Like the NSW state of origin Rugby League team in mid-week, the Caaaarlton! Blues had the benefit of some controversial decisions, but then perhaps even referees have lapses and these usually even out over a game or a season. Anyway, I hesitate to predict of Caaaaaarlton! that 'They know we're coming' but we can reasonably expect some better performances in the rest of the season. As a result of the upset win by the NSW Blues in Melbourne (go figure) we have the decider to be played in Brisbane in two week's time.
Then there is the cricket to look forward to. The Poms have reportedly unearthed a fast left-handed opening bowler, who will presumably give our open batters a decent workout, but the key question is can he bat well and field brilliantly, like the Australian tailenders.
We must not forget the Aussie sheilers' futball team, facing the might of the Brazilian sheilas early Monday morning our time. 'Go girls, go' is Henry's admonition, the use of the word 'girls' haveng been creeping into polite conversations in old Melbourne town.
For many years, Henry has been a regular watcher of Insiders. He has accepted the clear lefty in order to learn about lefty bias and to cheer the occasional conservative counter attack. But today's Insiders was just a bridge too far. Bill Shorten as the guest pontificator, about the allegations he is appearing at the Royal commission to answer. Three complacent lefty panellists cheering for Labor, sneering at the government, totally self satisfied about their views.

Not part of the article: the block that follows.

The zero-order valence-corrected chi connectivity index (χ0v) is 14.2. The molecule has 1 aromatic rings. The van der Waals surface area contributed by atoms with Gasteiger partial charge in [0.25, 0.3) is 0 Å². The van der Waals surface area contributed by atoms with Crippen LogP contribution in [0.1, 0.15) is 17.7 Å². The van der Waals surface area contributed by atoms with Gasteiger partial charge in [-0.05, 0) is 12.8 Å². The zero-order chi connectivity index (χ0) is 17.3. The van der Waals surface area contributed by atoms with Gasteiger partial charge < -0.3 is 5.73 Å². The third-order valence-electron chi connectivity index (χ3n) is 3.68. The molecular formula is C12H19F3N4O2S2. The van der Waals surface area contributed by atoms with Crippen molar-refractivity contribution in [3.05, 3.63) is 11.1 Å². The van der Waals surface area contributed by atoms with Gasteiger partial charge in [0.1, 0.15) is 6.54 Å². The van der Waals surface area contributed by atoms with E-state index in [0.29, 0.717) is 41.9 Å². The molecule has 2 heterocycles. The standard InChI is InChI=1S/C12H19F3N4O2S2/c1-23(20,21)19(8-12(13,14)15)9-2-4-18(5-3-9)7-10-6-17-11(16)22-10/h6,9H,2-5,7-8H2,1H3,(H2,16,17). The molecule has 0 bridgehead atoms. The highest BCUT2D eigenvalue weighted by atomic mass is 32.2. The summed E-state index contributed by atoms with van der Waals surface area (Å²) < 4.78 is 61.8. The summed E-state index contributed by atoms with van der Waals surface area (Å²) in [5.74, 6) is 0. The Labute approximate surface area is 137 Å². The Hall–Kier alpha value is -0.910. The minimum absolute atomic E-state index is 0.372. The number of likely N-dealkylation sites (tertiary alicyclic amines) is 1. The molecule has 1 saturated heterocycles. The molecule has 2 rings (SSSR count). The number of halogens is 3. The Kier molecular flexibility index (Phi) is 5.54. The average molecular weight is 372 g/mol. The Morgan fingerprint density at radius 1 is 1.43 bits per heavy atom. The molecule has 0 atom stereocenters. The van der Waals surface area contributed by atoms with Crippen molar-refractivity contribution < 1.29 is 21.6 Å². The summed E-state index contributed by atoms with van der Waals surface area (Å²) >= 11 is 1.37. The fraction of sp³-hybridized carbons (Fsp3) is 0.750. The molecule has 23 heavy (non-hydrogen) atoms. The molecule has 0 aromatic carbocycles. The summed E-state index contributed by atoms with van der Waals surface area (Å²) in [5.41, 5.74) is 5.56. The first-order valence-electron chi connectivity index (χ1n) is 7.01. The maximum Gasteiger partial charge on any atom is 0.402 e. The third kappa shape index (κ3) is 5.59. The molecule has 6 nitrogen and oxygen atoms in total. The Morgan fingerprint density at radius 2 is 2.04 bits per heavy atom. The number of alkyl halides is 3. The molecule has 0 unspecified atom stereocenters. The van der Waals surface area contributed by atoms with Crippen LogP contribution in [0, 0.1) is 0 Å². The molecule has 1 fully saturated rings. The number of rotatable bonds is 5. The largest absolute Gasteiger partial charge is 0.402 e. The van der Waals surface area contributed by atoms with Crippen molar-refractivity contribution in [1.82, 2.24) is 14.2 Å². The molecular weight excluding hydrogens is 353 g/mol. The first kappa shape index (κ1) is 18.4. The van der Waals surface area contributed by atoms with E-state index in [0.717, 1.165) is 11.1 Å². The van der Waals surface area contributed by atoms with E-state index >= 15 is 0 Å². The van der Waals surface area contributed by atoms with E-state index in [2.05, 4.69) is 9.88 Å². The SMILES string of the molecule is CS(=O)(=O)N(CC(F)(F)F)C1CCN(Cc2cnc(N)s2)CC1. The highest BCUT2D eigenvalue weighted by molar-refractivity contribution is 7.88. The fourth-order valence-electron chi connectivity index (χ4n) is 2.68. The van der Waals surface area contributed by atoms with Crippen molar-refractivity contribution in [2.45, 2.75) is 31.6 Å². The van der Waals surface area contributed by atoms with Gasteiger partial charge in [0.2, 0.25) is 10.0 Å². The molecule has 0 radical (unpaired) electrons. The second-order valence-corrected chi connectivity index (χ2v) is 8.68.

Image of the week
Courtesy The Economist
Modern Greek Tragedy
Date: Thursday, June 18, 2015
Author: Henry Thornton
'Greece-EU debt row hots up'. This is the state of play and has all the signs of becoming a real Greek tragedy. The standard of living of ordinary Greek citizens is already suffering with massive shortage of jobs and opportunity to build an acceptable life. Many Greek citizens are wondering if things could get worse. Perhaps sadly, 'yes' is the answer.
But before outlining a possibly sad future if the Greek government cannot find a way out of bankruptcy within the EU, what are the relatively benign possibilities? The fact is that usually bankrupt nations get bailed out in one way or another. For example in the Latin nation debt crisis in the 1990s Latin debt was bundled up and sold to the highest bidder. Some of these debt bundles were sold for 20 cents in the dollar, and later onsold for much higher prices, proving that capitalism can make a market in just about anything, like the betting shops were doing so vigorously during the State of Origin game last night. Meanwhile governments of the previously bankrupt Latin nations were eventually able to borrow fresh funds and life gradually got back to normal.
In the case of Greece (and other weak EU nations of Southern Europe) their weakness is keeping the Euro weak, far lower for than it would be if the nations of Northern Europe were the only nations to be using the Euro. Ergo, there is more than normal incentive to let Greece exit the EU ('Grexit') as that exit would mean the new-Drachma (or the 'Tsipras' or whatever the new, greatly devalued (relative to the Euro) Greek currency) would be called. If Greece cuts and runs, other Southern European basket cases might take the same path, each defection raising the value of the Euro until (gasp!) Germany and other Northern Europe nations would be battling to trade with a far higher Euro to deal with.